Things are bad in Vancouver, but at least these guys don’t have the keys to the car.
There are lots of questions in Vancouver right now, as you’d expect from a situation that has gone south in a hurry. People are wondering which players will be back for the 2014-15 season. Even more rampantly, though, people are beginning to question whether we’re in the final stretch of the Mike Gillis Era in Vancouver (and as an extension of that, if John Tortorella’s days are numbered as well).
Most of that stems from the rumours of the ownership’s meddling in the Ryan Kesler negotiations at the trade deadline. It’s difficult to decipher what’s true and what isn’t, but the general rule in these cases is that where there’s smoke, there often tends to be fire.
The team the Canucks face on Monday night in Vancouver, the New York Islanders, know a thing or two about meddling ownership and front office incompetence. Heck, Garth Snow and Charles Wang can’t even complete a routine fist bump. So how are they supposed to run an NHL team properly?
Sure, it’s apples to oranges, but remember: it can always be worse. We don’t have to look too far for a great example of that tonight.
Puck Drop: 7:00 PM PST
TV: Rogers Sportsnet Pacific
[Lineup combos are via Daily Faceoff]:
The lineup for tonight’s game will basically be the same one we saw on Saturday night against the Flames, which isn’t necessarily meant to sound as a good thing. After all, we’re talking about a cast of characters that managed to get 14 pucks on net over the course of 60 minutes against a team that’s 25th in the league in fenwick against/60 at 5v5. The Islanders are 24th in that category, and maybe the Canucks will be able to hit the 20-mark if they try hard enough.
I said “basically” the same one because, while there’s no players going into or out of the lineup, there is a slight adjustment in the top-6 with Nicklas Jensen moving to a line with Henrik Sedin and Alex Burrows instead of Kesler/Higgins (with whom he started out and spent the majority of time with in his season debut). For whatever it’s worth (which admittedly is not much at all), Jensen and Sedin had a 60 corsi for % in the 4:54 of 5v5 time they spent together the other night.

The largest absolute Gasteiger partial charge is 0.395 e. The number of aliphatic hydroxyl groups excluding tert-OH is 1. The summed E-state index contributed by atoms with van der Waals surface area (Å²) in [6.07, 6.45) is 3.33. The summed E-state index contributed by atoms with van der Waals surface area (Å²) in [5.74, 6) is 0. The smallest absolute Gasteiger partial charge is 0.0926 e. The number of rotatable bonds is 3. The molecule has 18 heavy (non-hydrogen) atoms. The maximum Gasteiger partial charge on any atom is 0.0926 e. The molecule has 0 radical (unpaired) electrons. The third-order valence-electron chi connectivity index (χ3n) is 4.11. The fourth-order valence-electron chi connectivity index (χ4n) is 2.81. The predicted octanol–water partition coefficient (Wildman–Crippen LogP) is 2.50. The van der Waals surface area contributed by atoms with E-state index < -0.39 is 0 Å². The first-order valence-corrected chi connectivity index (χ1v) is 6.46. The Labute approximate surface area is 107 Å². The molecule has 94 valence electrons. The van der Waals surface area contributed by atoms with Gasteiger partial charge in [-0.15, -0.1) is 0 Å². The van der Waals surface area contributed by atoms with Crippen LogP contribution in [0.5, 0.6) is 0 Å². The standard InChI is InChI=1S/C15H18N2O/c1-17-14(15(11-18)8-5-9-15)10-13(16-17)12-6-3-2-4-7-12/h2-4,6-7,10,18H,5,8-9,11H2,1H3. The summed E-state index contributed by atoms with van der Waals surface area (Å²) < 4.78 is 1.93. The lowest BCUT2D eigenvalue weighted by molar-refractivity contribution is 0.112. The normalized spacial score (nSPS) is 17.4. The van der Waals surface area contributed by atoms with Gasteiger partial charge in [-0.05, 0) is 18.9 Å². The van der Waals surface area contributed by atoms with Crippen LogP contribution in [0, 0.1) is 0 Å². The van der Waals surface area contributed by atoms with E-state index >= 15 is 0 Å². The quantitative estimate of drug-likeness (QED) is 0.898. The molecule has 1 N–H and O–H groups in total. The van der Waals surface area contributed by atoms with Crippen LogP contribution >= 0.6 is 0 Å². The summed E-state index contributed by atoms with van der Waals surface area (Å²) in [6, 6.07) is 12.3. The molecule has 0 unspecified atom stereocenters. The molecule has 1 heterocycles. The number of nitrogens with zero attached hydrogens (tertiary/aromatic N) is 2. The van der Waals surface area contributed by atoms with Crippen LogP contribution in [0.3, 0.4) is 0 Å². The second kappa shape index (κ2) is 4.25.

One final note: both goals on Saturday were generated by the bottom-6, and the impromptu unit of Booth-Matthias-Sestito was easily the team’s most effective line (which, um, probably says something about the direction this season has gone in). There’s not much else to add other than that I have a thirst, and more Top Sixtito is the only way to quench it.
Ryan Stanton and Brad Richardson are both still out, and both are considered “day-to-day”.
I could sum up the 2013-14 season for the New York Islanders in one word: “negligence”. Well, I guess you could argue “cheap”, too. Not exactly the ideal combination you’d like to hear when describing how a professional sports franchise is being run.
But how else do you describe evaluating the landscape at the end of last season (when they may’ve actually upset the Penguins in the 1st round had they had anything remotely resembling an NHL goaltender in net), seeing how things shook out this summer, and then settling for the Evgeni Nabokov, Kevin Poulin, Anders Nilsson poo-poo platter between the pipes?
Negligent, and cheap. What it has netted Charles Wang, Garth Snow, and the Islanders is the 29th ranked even-strength save percentage (.909, just 0.001 ahead of the Calgary Flames). In all situations their goaltenders are stopping 89.0% of pucks they face, which is the worst in the entire league, and their 3.33 goals-against-average is also the worst.
And this is coming from someone who wholeheartedly and vehemently opposes giving out lifetime contracts to goaltenders, because of the volatility of their position. Completely foregoing it on the other extreme, is just as inexplicable though. Particularly when legitimately solid ‘tenders like Ben Scrivens, and Anton Khudobin were readily available in the summer.
Which is a total shame, because the rest of their roster – obviously before John Tavares got injured, and Thomas Vanek was sold off for spare parts – isn’t all that bad. Particularly in the Eastern Conference, which is totally wide open in the middle tier. There’s no reason they shouldn’t have been in the playoffs again this season, except for the negligence and cheapness of their decision-makers.
|5v5 Corsi Close %||51.8 (10th)||48.8 (22nd)|
|5v5 GF/60||2.09 (20th)||2.21 (18th)|
|5v5 GA/60||2.15 (12th)||2.74 (30th)|
|5v5 PDO||99.6 (19th)||98.4 (28th)|
|5v4 GF/60||4.39 (28th)||4.94 (25th)|
|5v4 SF/60||57.6 (4th)||49.4 (18th)|
|4v5 GA/60||4.53 (4th)||8.32 (29th)|
|4v5 SA/60||39.6 (1st)||47.9 (8th)|
[Data via Extra Skater]
Before we wrap this bad boy up, I’d like to quickly pass along a good read by Tyler Dellow on why things aren’t nearly as bleak as they look for the Canucks these days. This season is basically a lost one at this point, but as he astutely points out, there’s full-on panic and hysteria moving forward may not be necessary.
“This doesn’t necessarily spell the end though. The Sedins still look dominant at 5-on-5, and the Canucks have their top four defencemen under contract for 2014-15. If they can fix their power play and their second line, it’s pretty easy to see them rejoining the NHL’s elite.
While it’s getting late in Vancouver, the window probably hasn’t completely closed and, given the parlous state of Canada’s other NHL teams, they’re probably still the most likely team to return the Cup to Canada in next year or so.”
Just something to keep in the back of your mind when the Canucks are struggling through their next 2-1 loss, I guess.